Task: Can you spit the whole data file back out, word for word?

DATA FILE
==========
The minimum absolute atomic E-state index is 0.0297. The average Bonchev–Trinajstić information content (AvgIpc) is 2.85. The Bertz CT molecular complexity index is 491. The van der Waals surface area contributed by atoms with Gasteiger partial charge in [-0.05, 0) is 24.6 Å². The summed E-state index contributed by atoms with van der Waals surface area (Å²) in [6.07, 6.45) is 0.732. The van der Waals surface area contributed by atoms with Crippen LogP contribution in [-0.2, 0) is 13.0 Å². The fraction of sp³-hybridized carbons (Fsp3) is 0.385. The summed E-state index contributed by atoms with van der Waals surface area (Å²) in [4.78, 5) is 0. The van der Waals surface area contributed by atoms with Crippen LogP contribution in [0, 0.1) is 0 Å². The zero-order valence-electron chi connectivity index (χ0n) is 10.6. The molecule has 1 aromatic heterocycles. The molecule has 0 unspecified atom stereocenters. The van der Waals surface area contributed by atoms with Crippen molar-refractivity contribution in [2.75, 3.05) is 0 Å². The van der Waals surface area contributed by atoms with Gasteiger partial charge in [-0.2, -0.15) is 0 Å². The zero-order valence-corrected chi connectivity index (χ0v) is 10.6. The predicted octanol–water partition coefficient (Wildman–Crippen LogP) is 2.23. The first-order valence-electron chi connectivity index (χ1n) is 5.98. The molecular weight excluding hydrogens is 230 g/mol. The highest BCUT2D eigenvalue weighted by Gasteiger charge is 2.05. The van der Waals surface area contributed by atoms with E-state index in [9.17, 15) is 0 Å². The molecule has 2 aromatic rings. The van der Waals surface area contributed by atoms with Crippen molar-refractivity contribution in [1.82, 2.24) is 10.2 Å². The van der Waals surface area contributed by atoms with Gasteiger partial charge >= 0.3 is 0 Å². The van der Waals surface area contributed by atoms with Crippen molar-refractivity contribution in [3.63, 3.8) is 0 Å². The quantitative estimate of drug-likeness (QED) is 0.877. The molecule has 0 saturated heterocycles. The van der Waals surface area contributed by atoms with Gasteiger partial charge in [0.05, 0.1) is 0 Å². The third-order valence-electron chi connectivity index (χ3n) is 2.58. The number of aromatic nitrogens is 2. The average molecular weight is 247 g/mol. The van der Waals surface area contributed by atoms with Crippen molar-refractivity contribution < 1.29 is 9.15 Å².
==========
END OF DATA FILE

The minimum absolute atomic E-state index is 0.0297. The average Bonchev–Trinajstić information content (AvgIpc) is 2.85. The Bertz CT molecular complexity index is 491. The van der Waals surface area contributed by atoms with Gasteiger partial charge in [-0.05, 0) is 24.6 Å². The summed E-state index contributed by atoms with van der Waals surface area (Å²) in [6.07, 6.45) is 0.732. The van der Waals surface area contributed by atoms with Crippen LogP contribution in [-0.2, 0) is 13.0 Å². The fraction of sp³-hybridized carbons (Fsp3) is 0.385. The summed E-state index contributed by atoms with van der Waals surface area (Å²) in [4.78, 5) is 0. The van der Waals surface area contributed by atoms with Crippen LogP contribution in [0, 0.1) is 0 Å². The zero-order valence-electron chi connectivity index (χ0n) is 10.6. The molecule has 1 aromatic heterocycles. The molecule has 0 unspecified atom stereocenters. The van der Waals surface area contributed by atoms with Crippen molar-refractivity contribution in [2.75, 3.05) is 0 Å². The van der Waals surface area contributed by atoms with Gasteiger partial charge in [-0.2, -0.15) is 0 Å². The zero-order valence-corrected chi connectivity index (χ0v) is 10.6. The predicted octanol–water partition coefficient (Wildman–Crippen LogP) is 2.23. The first-order valence-electron chi connectivity index (χ1n) is 5.98. The molecular weight excluding hydrogens is 230 g/mol. The highest BCUT2D eigenvalue weighted by Gasteiger charge is 2.05. The van der Waals surface area contributed by atoms with E-state index in [9.17, 15) is 0 Å². The molecule has 2 aromatic rings. The van der Waals surface area contributed by atoms with Crippen molar-refractivity contribution in [1.82, 2.24) is 10.2 Å². The van der Waals surface area contributed by atoms with Gasteiger partial charge >= 0.3 is 0 Å². The van der Waals surface area contributed by atoms with Crippen molar-refractivity contribution in [3.63, 3.8) is 0 Å². The quantitative estimate of drug-likeness (QED) is 0.877. The molecule has 0 saturated heterocycles. The van der Waals surface area contributed by atoms with Gasteiger partial charge in [0.05, 0.1) is 0 Å². The third-order valence-electron chi connectivity index (χ3n) is 2.58. The number of aromatic nitrogens is 2. The average molecular weight is 247 g/mol. The van der Waals surface area contributed by atoms with Crippen molar-refractivity contribution < 1.29 is 9.15 Å².